"I thought he did a nice job, and I thought the guys up front did a nice job," Hoke said. "We'll see [if Toussaint keeps the job]. Obviously we'll look at the tape as a staff and see things that he did well. It's always easy to see when they do good things, because they're usually biting off big chunks of yardage. There are other things that go along with it, but I thought he did a nice job today.
"Offensively, we rushed the ball well. Fitz obviously did a nice job, but I think overall, they all did. Really, it goes to your offensive line. That was a good part."
The coaches issued a challenge to the line after the Michigan State loss two weeks ago.
"No question about it. I could say that every week though, because that's where the game's played," Hoke said. "Those two lines, that's where the game's played. You guys like talking about running backs and guys like that; I like talking about centers and guards, defensive tackles and where the game is played. That's the fun part."
Now, though, comes the hard part, starting with next week's road game at Iowa, followed by a trip to Champaign for Illinois before finishing with Nebraska and Ohio State at home. The Wolverines are now in a three-way tie for first in the Legends Division, but Hoke wasn't impressed.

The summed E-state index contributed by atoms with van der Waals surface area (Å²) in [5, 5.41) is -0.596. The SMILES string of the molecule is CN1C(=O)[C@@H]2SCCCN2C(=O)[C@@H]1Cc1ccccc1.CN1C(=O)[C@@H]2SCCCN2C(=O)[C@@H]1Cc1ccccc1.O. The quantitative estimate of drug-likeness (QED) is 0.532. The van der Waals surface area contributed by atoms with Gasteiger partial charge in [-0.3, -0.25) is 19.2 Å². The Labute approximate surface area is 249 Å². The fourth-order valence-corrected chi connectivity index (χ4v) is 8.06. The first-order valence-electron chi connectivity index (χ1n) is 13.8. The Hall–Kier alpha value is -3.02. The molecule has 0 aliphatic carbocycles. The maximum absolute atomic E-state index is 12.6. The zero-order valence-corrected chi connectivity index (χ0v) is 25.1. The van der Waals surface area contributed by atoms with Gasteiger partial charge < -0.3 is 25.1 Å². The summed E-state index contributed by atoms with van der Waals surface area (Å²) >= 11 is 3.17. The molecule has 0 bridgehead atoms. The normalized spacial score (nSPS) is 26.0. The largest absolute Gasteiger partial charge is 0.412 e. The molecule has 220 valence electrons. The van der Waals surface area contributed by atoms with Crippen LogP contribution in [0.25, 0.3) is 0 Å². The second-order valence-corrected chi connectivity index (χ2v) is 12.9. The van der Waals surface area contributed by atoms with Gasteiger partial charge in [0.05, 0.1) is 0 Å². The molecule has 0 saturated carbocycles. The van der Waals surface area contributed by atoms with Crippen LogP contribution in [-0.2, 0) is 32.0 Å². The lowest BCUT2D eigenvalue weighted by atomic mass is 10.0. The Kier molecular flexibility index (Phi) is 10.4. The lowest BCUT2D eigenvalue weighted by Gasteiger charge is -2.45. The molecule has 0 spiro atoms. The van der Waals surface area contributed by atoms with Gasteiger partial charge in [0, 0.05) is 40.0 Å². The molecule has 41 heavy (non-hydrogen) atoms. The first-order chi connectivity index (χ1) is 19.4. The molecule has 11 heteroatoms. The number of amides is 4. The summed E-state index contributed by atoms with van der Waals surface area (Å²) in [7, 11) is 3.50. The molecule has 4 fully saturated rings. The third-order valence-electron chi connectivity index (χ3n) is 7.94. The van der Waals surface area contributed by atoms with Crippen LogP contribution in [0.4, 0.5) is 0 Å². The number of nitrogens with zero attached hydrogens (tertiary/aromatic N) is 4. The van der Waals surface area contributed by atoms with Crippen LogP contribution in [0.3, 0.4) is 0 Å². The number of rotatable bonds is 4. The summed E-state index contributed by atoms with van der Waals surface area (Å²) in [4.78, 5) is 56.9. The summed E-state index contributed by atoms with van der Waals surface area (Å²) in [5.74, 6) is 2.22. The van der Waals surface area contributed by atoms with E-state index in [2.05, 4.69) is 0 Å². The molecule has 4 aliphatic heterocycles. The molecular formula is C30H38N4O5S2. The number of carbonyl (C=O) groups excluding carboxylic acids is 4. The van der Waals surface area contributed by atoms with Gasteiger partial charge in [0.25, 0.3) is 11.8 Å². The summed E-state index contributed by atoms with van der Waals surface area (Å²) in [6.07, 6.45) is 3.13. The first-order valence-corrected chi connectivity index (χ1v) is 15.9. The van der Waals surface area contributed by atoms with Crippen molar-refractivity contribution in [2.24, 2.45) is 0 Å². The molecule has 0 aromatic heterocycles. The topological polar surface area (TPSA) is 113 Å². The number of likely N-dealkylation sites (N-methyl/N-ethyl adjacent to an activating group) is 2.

"Every game is a championship game. We've said that since Minnesota," he said. "There are six to eight plays in a game that are going to be the difference … but next week we're on the road, and it's a championship game."
Nose tackle Mike Martin changed the game with a second quarter safety, sacking Purdue quarterback Caleb TerBush in the end zone to give U-M a 9-7 lead. The Wolverines drove for a field goal to go up 12-7 on the next drive.
"Someone said Mike's safety, was that a difference in this game from a momentum side? Yeah," Hoke said. "It was great momentum. When you score defensively, it always brings a great momentum and great morale for your team.
"Mike has been playing good football for us. He's continued to be a great leader for us and work hard, so I was real excited for him."
Michigan's failure to punch it in on first and goal from the one just before the half was one of the game's disappointments.